Schedule your visit! 
ExhibitionsPrevious Exhibitions

KICK IN THE EYE
Curated by Andrew Suggs
April 1 - May 1, 2011

Graham Durward, Alexandra Gorczynski, Stephen Irwin, Paul Lee, Lovett/Codagnone, Franklin Preston, Matthew Savitsky, Marc Swanson, Scott Treleaven, Nicola Tyson

Nico: Do you find there’s a similarity between us?
Randy: Uh, not really, no.
Nico: No?
Randy: No, your hair is much longer than mine.
Nico: Not really.
[From Andy Warhol’s The Closet]

Kick in the Eye is a group exhibition of recent painting, drawing, sculpture, installation, photography and video that features artists who engage fractured ways of looking and being seen. Through sideways glances, misidentification, and quiet confrontation, these artists create queer portraits, broken mirrors that deny easy absorption of difference and call into question what we might think we know about processes of identification. What can be activated in a viewer through deliberate masking, hiding, coding, covering, or abstracting?

These artists illustrate the fact that leisured looking is a position of power and posit instead that the slippery back-and-forth of identification resulting from looking made difficult may be a subversive and generative act. In his introduction to Homos, Leo Bersani calls for “an anticommunal mode of connectedness we might all share, or a new way of coming together,” which “should be the goal of any adventure in bringing out, and celebrating, ‘the homo’ in all of us.” The works set up the possibility for a form of connection and identification that relies on elusiveness, and comes from solitary practices like painting and home-based video production. They represent a queer sensibility, as Douglas Crimp has put it, “not based on the model of the couple, the two-coming-together-as-one, the you-and-me-against-the-world model.” As viewers we enter aware of our non-participation; we see otherness, we confront strangeness, and we see ourselves.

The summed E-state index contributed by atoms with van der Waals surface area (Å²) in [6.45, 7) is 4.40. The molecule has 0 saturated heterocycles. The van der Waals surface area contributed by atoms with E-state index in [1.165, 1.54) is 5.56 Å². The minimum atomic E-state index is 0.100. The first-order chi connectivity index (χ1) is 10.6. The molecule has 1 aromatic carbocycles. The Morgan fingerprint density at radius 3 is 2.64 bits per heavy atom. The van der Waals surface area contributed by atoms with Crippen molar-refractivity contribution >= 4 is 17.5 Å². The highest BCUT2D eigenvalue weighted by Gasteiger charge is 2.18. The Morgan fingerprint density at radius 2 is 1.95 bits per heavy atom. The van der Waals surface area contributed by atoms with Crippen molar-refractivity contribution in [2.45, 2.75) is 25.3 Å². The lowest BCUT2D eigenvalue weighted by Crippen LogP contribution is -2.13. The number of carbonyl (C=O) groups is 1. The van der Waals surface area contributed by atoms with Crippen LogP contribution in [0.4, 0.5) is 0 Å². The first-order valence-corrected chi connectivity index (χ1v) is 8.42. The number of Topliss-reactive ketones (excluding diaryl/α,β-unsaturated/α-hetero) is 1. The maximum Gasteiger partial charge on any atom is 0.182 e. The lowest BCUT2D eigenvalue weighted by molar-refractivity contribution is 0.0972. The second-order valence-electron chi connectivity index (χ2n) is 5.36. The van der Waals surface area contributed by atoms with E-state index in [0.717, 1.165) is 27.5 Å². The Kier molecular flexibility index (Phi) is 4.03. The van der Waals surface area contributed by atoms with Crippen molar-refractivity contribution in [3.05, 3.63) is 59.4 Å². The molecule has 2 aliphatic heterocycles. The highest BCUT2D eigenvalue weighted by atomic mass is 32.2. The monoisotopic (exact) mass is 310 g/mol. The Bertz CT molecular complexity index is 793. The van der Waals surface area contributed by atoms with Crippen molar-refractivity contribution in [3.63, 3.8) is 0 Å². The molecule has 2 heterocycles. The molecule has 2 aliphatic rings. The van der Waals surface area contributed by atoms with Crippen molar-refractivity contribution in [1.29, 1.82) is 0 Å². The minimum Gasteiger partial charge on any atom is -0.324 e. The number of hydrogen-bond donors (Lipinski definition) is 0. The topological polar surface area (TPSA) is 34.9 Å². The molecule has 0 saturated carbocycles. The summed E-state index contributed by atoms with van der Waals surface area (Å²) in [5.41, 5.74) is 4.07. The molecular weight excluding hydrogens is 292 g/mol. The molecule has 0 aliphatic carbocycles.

Nicola Tyson’s large-scale, colorful paintings are at once elegantly beautiful and grotesque, psychological portraits of the unconscious and manipulations of bodily form. Graham Durward presents a series of new paintings that are based on found photographs of men cruising the Internet or of burning incense. They are simultaneously analytic and poetic and express solitude and desire through implied connection. Franklin Preston calls his paintings portraits of the psyche; they employ minimal, layered elements to suggest stages of psychic isolation. Stephen Irwin is represented by a series of vintage porn magazine pages, which he manipulated by rubbing parts of the image away, leaving a more suggestive and expansive erotic landscape.

Paul Lee and Alexandra Gorczynski’s video works use hand-made techniques to explore the self-construction of identities through relationality. Scott Treleaven’s Last 7 Words is a quiet video portrait of pandrogynous artist Genesis Breyer P-Orridge, and his intimate portal photographs illustrate a blurred sense of longing while looking.

Matthew Savitsky’s sculptural installation represents an absent body in play with the viewer, making reference to sex and obsession. Marc Swanson’s drawings literalize the complexities of exchanged glances, and his sculptural/photo work recalls a cinematic space of desire and identification. Artist duo Lovett/Codagnone, through their performance on opening night and resulting sound piece and installation, question ideas of coupling and explore the dissolution and/or fusing of individual egos.

An associated film screening will take place on April 8 and 9 at the Ibrahim Theater at International House.
April 8 The Closet, Andy Warhol (1966, 66 minutes)
Blue, Derek Jarman (1993, 79 minutes)
April 9 Bijou, Wakefield Poole (1972, 77 minutes)
Community Action Center, A.K. Burns and A.L. Steiner (2010, 69 minutes)

In addition to the works on view and film screenings, a discussion space designed by artist Matthew Savitsky will be activated throughout the course of the exhibition by a series of intimate talks on related themes. A schedule will be posted on the Vox Populi web site. When not in use for discussions, the space will function as a research/reading room with materials available for perusal chosen by the curator and the participating artists.